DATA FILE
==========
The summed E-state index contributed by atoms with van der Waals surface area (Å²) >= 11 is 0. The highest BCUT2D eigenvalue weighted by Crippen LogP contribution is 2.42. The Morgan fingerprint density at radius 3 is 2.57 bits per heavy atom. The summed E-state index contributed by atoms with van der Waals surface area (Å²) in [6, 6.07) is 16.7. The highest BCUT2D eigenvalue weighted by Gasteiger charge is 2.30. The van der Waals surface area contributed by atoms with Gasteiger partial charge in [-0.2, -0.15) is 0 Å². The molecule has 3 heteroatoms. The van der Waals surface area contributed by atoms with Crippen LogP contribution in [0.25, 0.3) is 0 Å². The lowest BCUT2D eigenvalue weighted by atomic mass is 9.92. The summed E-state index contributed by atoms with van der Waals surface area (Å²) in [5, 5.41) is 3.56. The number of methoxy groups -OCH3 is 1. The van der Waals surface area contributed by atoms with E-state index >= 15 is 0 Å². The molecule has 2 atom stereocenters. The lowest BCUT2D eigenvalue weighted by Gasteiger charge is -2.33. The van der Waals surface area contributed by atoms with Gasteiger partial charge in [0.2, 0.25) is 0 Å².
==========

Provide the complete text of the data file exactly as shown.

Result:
The summed E-state index contributed by atoms with van der Waals surface area (Å²) >= 11 is 0. The highest BCUT2D eigenvalue weighted by Crippen LogP contribution is 2.42. The Morgan fingerprint density at radius 3 is 2.57 bits per heavy atom. The summed E-state index contributed by atoms with van der Waals surface area (Å²) in [6, 6.07) is 16.7. The highest BCUT2D eigenvalue weighted by Gasteiger charge is 2.30. The van der Waals surface area contributed by atoms with Gasteiger partial charge in [-0.2, -0.15) is 0 Å². The molecule has 3 heteroatoms. The van der Waals surface area contributed by atoms with Crippen LogP contribution in [0.25, 0.3) is 0 Å². The lowest BCUT2D eigenvalue weighted by atomic mass is 9.92. The summed E-state index contributed by atoms with van der Waals surface area (Å²) in [5, 5.41) is 3.56. The number of methoxy groups -OCH3 is 1. The van der Waals surface area contributed by atoms with E-state index >= 15 is 0 Å². The molecule has 2 atom stereocenters. The lowest BCUT2D eigenvalue weighted by Gasteiger charge is -2.33. The van der Waals surface area contributed by atoms with Gasteiger partial charge in [0.2, 0.25) is 0 Å².